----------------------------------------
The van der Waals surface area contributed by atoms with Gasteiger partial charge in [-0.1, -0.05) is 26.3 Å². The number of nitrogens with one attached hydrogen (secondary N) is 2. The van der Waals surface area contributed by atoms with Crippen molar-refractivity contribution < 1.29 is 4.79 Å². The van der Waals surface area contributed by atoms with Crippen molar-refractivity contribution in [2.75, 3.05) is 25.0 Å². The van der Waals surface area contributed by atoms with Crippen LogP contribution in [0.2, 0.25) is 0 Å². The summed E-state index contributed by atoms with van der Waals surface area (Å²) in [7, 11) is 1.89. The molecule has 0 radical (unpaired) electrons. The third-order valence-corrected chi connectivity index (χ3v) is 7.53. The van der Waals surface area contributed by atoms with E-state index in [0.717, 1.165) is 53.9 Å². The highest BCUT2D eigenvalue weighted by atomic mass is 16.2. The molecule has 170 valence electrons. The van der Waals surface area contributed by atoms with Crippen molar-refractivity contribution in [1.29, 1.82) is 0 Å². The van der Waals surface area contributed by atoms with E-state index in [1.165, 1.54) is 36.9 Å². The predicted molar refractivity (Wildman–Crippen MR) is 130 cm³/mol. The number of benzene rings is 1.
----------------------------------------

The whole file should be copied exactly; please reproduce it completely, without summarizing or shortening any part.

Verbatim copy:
The van der Waals surface area contributed by atoms with Gasteiger partial charge in [-0.1, -0.05) is 26.3 Å². The number of nitrogens with one attached hydrogen (secondary N) is 2. The van der Waals surface area contributed by atoms with Crippen molar-refractivity contribution < 1.29 is 4.79 Å². The van der Waals surface area contributed by atoms with Crippen molar-refractivity contribution in [2.75, 3.05) is 25.0 Å². The van der Waals surface area contributed by atoms with Crippen LogP contribution in [0.2, 0.25) is 0 Å². The summed E-state index contributed by atoms with van der Waals surface area (Å²) in [7, 11) is 1.89. The molecule has 0 radical (unpaired) electrons. The third-order valence-corrected chi connectivity index (χ3v) is 7.53. The van der Waals surface area contributed by atoms with E-state index in [0.717, 1.165) is 53.9 Å². The highest BCUT2D eigenvalue weighted by atomic mass is 16.2. The molecule has 170 valence electrons. The van der Waals surface area contributed by atoms with Crippen molar-refractivity contribution in [1.29, 1.82) is 0 Å². The van der Waals surface area contributed by atoms with E-state index in [1.165, 1.54) is 36.9 Å². The predicted molar refractivity (Wildman–Crippen MR) is 130 cm³/mol. The number of benzene rings is 1.